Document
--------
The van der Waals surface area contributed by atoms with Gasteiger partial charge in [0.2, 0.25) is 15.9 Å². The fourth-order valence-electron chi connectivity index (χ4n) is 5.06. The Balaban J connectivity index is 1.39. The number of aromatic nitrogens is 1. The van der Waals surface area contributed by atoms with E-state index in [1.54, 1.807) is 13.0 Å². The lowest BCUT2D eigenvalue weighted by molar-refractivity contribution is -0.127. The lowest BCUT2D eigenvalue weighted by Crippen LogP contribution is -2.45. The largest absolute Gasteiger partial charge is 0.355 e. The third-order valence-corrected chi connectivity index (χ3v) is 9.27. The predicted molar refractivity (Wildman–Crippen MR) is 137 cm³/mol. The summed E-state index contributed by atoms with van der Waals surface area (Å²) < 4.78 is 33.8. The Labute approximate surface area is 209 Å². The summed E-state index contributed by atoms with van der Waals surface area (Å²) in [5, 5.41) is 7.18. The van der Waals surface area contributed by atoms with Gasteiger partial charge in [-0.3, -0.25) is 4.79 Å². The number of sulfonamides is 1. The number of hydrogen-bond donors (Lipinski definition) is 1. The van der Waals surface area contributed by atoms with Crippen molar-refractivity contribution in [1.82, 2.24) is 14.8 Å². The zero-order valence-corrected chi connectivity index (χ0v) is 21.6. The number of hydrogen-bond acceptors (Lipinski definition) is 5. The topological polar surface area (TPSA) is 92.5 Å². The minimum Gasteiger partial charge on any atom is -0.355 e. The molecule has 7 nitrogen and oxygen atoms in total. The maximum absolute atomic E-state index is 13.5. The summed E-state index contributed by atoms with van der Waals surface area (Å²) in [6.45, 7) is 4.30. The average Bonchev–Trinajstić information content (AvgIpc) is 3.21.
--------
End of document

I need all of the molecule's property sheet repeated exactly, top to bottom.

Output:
The van der Waals surface area contributed by atoms with Gasteiger partial charge in [0.2, 0.25) is 15.9 Å². The fourth-order valence-electron chi connectivity index (χ4n) is 5.06. The Balaban J connectivity index is 1.39. The number of aromatic nitrogens is 1. The van der Waals surface area contributed by atoms with E-state index in [1.54, 1.807) is 13.0 Å². The lowest BCUT2D eigenvalue weighted by molar-refractivity contribution is -0.127. The lowest BCUT2D eigenvalue weighted by Crippen LogP contribution is -2.45. The largest absolute Gasteiger partial charge is 0.355 e. The third-order valence-corrected chi connectivity index (χ3v) is 9.27. The predicted molar refractivity (Wildman–Crippen MR) is 137 cm³/mol. The summed E-state index contributed by atoms with van der Waals surface area (Å²) < 4.78 is 33.8. The Labute approximate surface area is 209 Å². The summed E-state index contributed by atoms with van der Waals surface area (Å²) in [5, 5.41) is 7.18. The van der Waals surface area contributed by atoms with Gasteiger partial charge in [-0.3, -0.25) is 4.79 Å². The number of sulfonamides is 1. The number of hydrogen-bond donors (Lipinski definition) is 1. The van der Waals surface area contributed by atoms with Crippen molar-refractivity contribution in [1.82, 2.24) is 14.8 Å². The zero-order valence-corrected chi connectivity index (χ0v) is 21.6. The number of hydrogen-bond acceptors (Lipinski definition) is 5. The topological polar surface area (TPSA) is 92.5 Å². The minimum Gasteiger partial charge on any atom is -0.355 e. The molecule has 7 nitrogen and oxygen atoms in total. The maximum absolute atomic E-state index is 13.5. The summed E-state index contributed by atoms with van der Waals surface area (Å²) in [6.45, 7) is 4.30. The average Bonchev–Trinajstić information content (AvgIpc) is 3.21.